by Andrew Pulver.
Darren, sales manager at a plastics firm in Milton Keynes, is a force to be reckoned with in the British film industry. In part, he’s the reason why British crime cinema – low-budget, morally dubious and about as disreputable as it’s ever been – is the genre that refuses to die. At least, Darren would if he actually existed. Darren, it turns out, is a theoretical construct; an audience archetype identified by Jezz Vernon, managing director of distribution outfit Metrodome, the people who released recent examples of the form such as The Guvnors, St George’s Day and The Fall of the Essex Boys.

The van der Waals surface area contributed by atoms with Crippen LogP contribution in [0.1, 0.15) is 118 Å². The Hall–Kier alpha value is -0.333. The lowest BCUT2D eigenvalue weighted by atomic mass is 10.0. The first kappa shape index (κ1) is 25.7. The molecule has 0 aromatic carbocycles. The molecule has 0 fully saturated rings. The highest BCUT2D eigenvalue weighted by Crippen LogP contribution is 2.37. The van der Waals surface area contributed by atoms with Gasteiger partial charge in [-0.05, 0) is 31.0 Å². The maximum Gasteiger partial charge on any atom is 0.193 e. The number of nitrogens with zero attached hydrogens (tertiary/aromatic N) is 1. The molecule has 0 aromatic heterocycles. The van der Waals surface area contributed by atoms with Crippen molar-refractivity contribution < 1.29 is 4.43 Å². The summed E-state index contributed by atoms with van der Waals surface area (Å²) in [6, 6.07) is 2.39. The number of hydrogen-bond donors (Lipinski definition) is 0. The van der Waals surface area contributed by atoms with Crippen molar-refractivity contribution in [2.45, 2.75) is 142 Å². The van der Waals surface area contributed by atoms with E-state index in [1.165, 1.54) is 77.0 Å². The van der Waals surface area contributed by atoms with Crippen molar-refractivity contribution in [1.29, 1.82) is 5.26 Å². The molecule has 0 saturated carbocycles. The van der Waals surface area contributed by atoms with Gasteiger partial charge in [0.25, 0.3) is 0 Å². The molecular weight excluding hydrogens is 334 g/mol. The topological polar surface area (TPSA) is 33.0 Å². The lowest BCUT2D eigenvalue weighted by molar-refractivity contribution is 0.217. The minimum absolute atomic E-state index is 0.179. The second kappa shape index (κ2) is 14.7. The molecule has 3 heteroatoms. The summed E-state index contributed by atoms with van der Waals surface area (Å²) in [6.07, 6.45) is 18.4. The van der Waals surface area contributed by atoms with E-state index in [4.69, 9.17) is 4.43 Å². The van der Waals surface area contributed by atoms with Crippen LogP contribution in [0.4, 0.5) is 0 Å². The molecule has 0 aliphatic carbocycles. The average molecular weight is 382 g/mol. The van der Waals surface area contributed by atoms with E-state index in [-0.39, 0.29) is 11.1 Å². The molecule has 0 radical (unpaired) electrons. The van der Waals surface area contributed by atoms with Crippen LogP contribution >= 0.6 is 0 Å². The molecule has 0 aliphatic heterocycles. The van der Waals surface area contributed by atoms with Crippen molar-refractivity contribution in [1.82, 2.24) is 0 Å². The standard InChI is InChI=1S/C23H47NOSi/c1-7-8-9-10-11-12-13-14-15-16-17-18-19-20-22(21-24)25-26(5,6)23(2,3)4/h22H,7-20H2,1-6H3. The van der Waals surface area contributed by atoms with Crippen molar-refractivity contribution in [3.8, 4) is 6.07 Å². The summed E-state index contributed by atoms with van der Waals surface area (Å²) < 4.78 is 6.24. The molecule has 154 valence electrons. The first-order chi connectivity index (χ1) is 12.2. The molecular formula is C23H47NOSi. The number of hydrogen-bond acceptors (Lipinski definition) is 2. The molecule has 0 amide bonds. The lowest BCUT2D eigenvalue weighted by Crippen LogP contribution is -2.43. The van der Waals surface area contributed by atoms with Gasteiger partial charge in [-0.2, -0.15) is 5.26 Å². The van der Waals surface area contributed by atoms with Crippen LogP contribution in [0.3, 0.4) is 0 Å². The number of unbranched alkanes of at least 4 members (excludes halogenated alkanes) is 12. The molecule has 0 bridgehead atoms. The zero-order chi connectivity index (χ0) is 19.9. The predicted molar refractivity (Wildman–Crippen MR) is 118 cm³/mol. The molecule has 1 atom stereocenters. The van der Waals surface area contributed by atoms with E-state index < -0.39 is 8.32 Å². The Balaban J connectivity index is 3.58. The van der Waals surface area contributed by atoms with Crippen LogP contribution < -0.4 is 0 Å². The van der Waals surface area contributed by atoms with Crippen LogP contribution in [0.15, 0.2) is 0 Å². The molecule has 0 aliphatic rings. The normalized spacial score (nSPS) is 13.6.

“We always talk about the buyer of a film,” says Vernon. “For someone like Darren, there’s a certain boredom about his existence, and the attraction to gangsters or football hooligans has a certain aspirational element to it. It might sound worrying, but we liken it to music: the mainstream in UK music has always liked poetic thugs, from Byron to Liam Gallagher. People like the paradox; both the masculinity of it, and the denial of it.”
Read the rest of this article from The Guardian.
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